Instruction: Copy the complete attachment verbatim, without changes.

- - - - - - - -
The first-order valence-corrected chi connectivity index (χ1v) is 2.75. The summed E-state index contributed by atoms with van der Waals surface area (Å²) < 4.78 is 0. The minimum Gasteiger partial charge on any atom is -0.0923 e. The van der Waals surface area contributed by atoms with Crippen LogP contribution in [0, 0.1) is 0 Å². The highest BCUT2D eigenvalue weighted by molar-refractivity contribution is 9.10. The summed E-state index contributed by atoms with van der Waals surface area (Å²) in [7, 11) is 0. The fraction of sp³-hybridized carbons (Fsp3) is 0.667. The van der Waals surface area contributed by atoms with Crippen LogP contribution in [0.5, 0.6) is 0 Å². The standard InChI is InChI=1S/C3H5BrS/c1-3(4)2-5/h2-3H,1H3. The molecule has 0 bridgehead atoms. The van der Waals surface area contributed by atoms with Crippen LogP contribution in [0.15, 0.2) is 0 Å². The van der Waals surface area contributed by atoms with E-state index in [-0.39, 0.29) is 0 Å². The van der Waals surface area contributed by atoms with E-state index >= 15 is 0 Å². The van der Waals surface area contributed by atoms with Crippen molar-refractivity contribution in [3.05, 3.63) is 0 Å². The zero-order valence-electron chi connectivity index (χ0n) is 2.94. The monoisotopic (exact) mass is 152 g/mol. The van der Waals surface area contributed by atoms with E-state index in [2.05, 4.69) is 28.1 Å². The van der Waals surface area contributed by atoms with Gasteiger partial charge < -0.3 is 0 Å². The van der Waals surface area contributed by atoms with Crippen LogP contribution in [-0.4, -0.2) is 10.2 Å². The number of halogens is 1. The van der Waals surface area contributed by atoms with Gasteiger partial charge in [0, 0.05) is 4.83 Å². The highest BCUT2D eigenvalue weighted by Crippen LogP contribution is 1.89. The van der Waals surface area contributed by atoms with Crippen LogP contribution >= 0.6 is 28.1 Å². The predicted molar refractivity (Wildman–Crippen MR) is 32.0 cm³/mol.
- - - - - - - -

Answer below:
The first-order valence-corrected chi connectivity index (χ1v) is 2.75. The summed E-state index contributed by atoms with van der Waals surface area (Å²) < 4.78 is 0. The minimum Gasteiger partial charge on any atom is -0.0923 e. The van der Waals surface area contributed by atoms with Crippen LogP contribution in [0, 0.1) is 0 Å². The highest BCUT2D eigenvalue weighted by molar-refractivity contribution is 9.10. The summed E-state index contributed by atoms with van der Waals surface area (Å²) in [7, 11) is 0. The fraction of sp³-hybridized carbons (Fsp3) is 0.667. The van der Waals surface area contributed by atoms with Crippen LogP contribution in [0.5, 0.6) is 0 Å². The standard InChI is InChI=1S/C3H5BrS/c1-3(4)2-5/h2-3H,1H3. The molecule has 0 bridgehead atoms. The van der Waals surface area contributed by atoms with Crippen LogP contribution in [0.15, 0.2) is 0 Å². The van der Waals surface area contributed by atoms with E-state index in [-0.39, 0.29) is 0 Å². The van der Waals surface area contributed by atoms with E-state index >= 15 is 0 Å². The van der Waals surface area contributed by atoms with Crippen molar-refractivity contribution in [3.05, 3.63) is 0 Å². The zero-order valence-electron chi connectivity index (χ0n) is 2.94. The monoisotopic (exact) mass is 152 g/mol. The van der Waals surface area contributed by atoms with E-state index in [2.05, 4.69) is 28.1 Å². The van der Waals surface area contributed by atoms with Gasteiger partial charge < -0.3 is 0 Å². The van der Waals surface area contributed by atoms with Crippen LogP contribution in [-0.4, -0.2) is 10.2 Å². The number of halogens is 1. The van der Waals surface area contributed by atoms with Gasteiger partial charge in [0, 0.05) is 4.83 Å². The highest BCUT2D eigenvalue weighted by Crippen LogP contribution is 1.89. The van der Waals surface area contributed by atoms with Crippen LogP contribution >= 0.6 is 28.1 Å². The predicted molar refractivity (Wildman–Crippen MR) is 32.0 cm³/mol.